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North Korean APT Group Exploits Internet Explorer Zero-Day Flaw, Google Warns


December 08, 2022

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North Korean APT Group Exploits Internet Explorer Zero-Day Flaw, Google Warns

Google’s Threat Analysis Group (TAG) revealed yesterday technical details of a zero-day vulnerability used by a North Korean Advanced Persistent Threat (APT) group.

The flaw, discovered in late October, is a Windows Scripting Languages Remote Code Execution (RCE) vulnerability tracked as CVE-2022-41128. It lets perpetrators exploit an Internet Explorer JScript engine shortcoming through malicious code embedded in Microsoft Office documents.

Microsoft addressed the vulnerability, which affects Windows 7 through 11 and Windows Server 2008 through 2022, in last month’s patch rollout.

According to Google’s TAG, North Korean government-backed actors weaponized the vulnerability and used it against South Korean users. The threat actors injected the malicious code into Microsoft Office documents referencing a tragic incident in Seoul, South Korea, to lure unsuspecting victims.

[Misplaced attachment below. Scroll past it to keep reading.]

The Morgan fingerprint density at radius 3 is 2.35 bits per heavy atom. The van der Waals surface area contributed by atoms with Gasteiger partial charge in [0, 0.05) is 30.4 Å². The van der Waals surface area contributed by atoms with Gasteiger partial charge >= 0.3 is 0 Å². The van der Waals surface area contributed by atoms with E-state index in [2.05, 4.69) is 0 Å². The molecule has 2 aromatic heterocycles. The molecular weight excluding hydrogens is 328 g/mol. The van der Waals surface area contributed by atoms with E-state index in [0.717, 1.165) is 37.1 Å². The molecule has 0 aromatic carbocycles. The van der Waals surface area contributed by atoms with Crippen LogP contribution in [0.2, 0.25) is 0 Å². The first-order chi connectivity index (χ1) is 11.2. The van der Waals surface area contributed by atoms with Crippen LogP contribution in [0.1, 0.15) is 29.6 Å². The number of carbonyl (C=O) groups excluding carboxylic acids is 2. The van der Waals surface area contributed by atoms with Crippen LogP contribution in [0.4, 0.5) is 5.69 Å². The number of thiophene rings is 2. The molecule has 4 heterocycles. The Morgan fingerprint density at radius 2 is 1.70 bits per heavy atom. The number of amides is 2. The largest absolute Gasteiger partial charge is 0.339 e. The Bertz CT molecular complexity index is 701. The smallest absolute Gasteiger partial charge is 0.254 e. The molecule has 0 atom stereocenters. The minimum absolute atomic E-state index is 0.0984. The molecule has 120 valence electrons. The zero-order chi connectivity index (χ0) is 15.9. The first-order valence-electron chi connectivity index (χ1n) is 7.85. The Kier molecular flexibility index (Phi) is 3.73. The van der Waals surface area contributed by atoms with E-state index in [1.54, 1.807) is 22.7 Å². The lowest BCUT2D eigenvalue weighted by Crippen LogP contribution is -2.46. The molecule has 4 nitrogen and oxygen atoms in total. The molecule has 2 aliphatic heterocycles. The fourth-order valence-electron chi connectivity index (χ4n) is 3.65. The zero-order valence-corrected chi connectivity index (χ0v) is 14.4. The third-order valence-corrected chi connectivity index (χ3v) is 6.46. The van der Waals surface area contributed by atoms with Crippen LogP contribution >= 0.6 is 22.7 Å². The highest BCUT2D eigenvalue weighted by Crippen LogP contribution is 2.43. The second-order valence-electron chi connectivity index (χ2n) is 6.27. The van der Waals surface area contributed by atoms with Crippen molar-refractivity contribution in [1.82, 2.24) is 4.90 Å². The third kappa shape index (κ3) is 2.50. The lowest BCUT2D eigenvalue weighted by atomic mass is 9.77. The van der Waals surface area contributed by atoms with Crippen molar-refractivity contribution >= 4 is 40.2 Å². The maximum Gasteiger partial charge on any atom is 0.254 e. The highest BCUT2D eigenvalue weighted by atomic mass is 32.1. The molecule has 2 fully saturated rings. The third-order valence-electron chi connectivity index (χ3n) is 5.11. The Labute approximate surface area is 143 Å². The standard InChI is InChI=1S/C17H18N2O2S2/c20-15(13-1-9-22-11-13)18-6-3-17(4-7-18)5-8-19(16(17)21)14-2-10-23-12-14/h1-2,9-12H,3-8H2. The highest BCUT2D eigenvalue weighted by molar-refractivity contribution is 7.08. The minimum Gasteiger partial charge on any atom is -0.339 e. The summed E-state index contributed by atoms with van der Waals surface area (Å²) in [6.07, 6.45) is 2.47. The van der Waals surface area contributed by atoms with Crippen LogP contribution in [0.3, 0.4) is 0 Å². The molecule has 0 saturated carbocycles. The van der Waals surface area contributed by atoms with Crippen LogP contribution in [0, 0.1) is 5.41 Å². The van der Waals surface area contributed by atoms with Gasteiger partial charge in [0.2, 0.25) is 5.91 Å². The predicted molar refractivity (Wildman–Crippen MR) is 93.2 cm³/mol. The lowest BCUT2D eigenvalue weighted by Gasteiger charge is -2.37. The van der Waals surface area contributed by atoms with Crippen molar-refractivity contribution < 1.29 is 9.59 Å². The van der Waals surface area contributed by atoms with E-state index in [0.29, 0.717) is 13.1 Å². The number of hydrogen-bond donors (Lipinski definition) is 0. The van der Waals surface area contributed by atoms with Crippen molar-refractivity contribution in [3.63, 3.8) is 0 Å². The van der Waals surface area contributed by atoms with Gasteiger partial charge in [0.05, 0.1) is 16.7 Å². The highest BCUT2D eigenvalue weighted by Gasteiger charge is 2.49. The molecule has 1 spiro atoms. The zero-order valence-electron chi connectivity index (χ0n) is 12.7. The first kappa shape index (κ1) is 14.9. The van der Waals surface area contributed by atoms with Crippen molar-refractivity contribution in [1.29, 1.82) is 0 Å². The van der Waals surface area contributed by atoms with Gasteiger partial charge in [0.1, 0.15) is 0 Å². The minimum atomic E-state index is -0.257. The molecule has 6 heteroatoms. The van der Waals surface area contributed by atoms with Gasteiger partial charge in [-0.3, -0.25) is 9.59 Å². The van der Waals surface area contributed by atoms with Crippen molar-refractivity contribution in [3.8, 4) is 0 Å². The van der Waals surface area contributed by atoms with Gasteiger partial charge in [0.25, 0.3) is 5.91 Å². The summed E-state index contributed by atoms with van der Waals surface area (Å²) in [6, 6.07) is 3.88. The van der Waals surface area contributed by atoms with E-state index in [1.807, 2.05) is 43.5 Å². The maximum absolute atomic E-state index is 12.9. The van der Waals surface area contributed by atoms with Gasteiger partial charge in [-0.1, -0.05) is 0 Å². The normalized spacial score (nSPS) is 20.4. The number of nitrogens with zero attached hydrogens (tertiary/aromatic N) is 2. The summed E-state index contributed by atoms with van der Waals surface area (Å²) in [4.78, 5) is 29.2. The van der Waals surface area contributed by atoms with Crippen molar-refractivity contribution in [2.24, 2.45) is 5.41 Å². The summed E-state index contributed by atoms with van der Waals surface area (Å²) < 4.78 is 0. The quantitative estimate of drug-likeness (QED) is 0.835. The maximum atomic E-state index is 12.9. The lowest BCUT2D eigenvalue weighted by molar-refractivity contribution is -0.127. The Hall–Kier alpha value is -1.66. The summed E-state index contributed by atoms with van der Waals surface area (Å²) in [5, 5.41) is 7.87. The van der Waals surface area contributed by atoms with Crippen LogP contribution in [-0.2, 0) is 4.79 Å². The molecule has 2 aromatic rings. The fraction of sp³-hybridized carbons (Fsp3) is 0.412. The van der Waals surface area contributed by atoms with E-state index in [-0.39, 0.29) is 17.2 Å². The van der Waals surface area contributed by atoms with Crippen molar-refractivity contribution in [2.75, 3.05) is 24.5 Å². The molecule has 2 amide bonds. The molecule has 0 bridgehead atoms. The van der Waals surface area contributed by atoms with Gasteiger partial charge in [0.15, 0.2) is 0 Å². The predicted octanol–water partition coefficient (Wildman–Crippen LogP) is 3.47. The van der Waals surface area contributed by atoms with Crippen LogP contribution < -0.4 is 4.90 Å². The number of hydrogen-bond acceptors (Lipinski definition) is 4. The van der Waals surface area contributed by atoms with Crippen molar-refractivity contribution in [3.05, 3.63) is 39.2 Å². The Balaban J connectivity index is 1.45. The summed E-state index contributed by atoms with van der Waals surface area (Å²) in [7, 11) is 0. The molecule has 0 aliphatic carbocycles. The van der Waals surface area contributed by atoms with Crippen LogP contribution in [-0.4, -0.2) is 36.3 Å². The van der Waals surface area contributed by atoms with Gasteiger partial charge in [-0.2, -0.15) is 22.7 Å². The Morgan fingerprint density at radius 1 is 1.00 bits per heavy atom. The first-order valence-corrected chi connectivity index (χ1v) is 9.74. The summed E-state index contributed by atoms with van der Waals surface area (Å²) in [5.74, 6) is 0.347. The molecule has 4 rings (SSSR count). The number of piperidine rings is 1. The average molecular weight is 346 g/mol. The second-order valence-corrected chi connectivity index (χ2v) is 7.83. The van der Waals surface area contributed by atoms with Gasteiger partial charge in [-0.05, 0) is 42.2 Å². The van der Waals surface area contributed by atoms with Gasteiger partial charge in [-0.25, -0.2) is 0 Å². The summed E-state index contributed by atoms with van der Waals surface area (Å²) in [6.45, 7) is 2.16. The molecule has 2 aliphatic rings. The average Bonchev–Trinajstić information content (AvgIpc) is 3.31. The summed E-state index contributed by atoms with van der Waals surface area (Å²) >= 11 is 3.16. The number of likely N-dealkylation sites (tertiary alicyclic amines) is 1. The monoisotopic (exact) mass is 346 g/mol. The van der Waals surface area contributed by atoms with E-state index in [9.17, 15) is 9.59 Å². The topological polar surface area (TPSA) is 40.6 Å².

Researchers also discovered documents with “similar targeting,” likely exploiting the same vulnerability.

“The document downloaded a rich text file (RTF) remote template, which in turn fetched remote HTML content,” reads Google TAG’s security advisory. “Because Office renders this HTML content using Internet Explorer (IE), this technique has been widely used to distribute IE exploits via Office files since 2017 (e.g. CVE-2017-0199). Delivering IE exploits via this vector has the advantage of not requiring the target to use Internet Explorer as its default browser, nor to chain the exploit with an EPM sandbox escape.”

Typically, an infected document would bear the Mark-of-the-Web security feature. For an attack to succeed, users must manually disable the document’s protected view so the code can retrieve the remote RTF template.

While Google TAG didn’t recover a final payload for the malicious campaign attributed to APT37, experts noticed similar implants used by the perpetrators, including BLUELIGHT, DOLPHIN and ROKRAT. APT37-specific implants often exploit legitimate cloud services by turning them into C2 (command and control) and offer backdoor capabilities.

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Vlad's love for technology and writing created rich soil for his interest in cybersecurity to sprout into a full-on passion. Before becoming a Security Analyst, he covered tech and security topics.

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